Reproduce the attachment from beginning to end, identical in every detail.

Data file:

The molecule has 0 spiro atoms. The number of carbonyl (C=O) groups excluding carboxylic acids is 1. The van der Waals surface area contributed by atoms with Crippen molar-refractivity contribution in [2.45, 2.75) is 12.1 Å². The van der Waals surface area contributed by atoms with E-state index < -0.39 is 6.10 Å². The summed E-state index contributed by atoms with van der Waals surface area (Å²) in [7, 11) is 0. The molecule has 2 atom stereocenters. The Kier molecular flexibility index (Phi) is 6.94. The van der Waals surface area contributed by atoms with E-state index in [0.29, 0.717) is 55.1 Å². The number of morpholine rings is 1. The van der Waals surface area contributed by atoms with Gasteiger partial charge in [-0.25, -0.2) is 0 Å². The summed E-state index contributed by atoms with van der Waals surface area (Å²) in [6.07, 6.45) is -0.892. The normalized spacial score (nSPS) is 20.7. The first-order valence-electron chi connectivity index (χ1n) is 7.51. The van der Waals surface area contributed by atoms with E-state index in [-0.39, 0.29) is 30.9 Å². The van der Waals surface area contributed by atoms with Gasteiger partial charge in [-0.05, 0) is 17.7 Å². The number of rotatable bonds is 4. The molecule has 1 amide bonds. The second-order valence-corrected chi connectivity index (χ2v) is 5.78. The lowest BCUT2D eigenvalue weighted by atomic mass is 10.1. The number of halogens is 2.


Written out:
The molecule has 0 spiro atoms. The number of carbonyl (C=O) groups excluding carboxylic acids is 1. The van der Waals surface area contributed by atoms with Crippen molar-refractivity contribution in [2.45, 2.75) is 12.1 Å². The van der Waals surface area contributed by atoms with E-state index < -0.39 is 6.10 Å². The summed E-state index contributed by atoms with van der Waals surface area (Å²) in [7, 11) is 0. The molecule has 2 atom stereocenters. The Kier molecular flexibility index (Phi) is 6.94. The van der Waals surface area contributed by atoms with E-state index in [0.29, 0.717) is 55.1 Å². The number of morpholine rings is 1. The van der Waals surface area contributed by atoms with Gasteiger partial charge in [-0.25, -0.2) is 0 Å². The summed E-state index contributed by atoms with van der Waals surface area (Å²) in [6.07, 6.45) is -0.892. The normalized spacial score (nSPS) is 20.7. The first-order valence-electron chi connectivity index (χ1n) is 7.51. The van der Waals surface area contributed by atoms with E-state index in [-0.39, 0.29) is 30.9 Å². The van der Waals surface area contributed by atoms with Gasteiger partial charge in [-0.05, 0) is 17.7 Å². The number of rotatable bonds is 4. The molecule has 1 amide bonds. The second-order valence-corrected chi connectivity index (χ2v) is 5.78. The lowest BCUT2D eigenvalue weighted by atomic mass is 10.1. The number of halogens is 2.